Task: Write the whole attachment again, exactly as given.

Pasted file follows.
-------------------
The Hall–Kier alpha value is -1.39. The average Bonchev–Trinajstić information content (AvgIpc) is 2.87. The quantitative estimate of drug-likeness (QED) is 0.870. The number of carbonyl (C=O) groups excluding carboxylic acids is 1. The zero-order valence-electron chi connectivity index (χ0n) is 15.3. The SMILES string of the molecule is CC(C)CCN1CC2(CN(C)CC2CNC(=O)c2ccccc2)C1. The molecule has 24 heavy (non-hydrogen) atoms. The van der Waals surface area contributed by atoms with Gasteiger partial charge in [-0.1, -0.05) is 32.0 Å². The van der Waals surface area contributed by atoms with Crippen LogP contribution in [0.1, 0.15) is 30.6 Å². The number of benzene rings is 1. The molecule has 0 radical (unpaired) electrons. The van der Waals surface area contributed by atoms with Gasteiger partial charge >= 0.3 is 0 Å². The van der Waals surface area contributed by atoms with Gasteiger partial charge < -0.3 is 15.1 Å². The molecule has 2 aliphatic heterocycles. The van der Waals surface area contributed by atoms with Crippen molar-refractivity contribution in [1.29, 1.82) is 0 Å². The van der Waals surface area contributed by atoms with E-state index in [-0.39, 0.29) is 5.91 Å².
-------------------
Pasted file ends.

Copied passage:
The Hall–Kier alpha value is -1.39. The average Bonchev–Trinajstić information content (AvgIpc) is 2.87. The quantitative estimate of drug-likeness (QED) is 0.870. The number of carbonyl (C=O) groups excluding carboxylic acids is 1. The zero-order valence-electron chi connectivity index (χ0n) is 15.3. The SMILES string of the molecule is CC(C)CCN1CC2(CN(C)CC2CNC(=O)c2ccccc2)C1. The molecule has 24 heavy (non-hydrogen) atoms. The van der Waals surface area contributed by atoms with Gasteiger partial charge in [-0.1, -0.05) is 32.0 Å². The van der Waals surface area contributed by atoms with Crippen LogP contribution in [0.1, 0.15) is 30.6 Å². The number of benzene rings is 1. The molecule has 0 radical (unpaired) electrons. The van der Waals surface area contributed by atoms with Gasteiger partial charge >= 0.3 is 0 Å². The van der Waals surface area contributed by atoms with Gasteiger partial charge < -0.3 is 15.1 Å². The molecule has 2 aliphatic heterocycles. The van der Waals surface area contributed by atoms with Crippen molar-refractivity contribution in [1.29, 1.82) is 0 Å². The van der Waals surface area contributed by atoms with E-state index in [-0.39, 0.29) is 5.91 Å².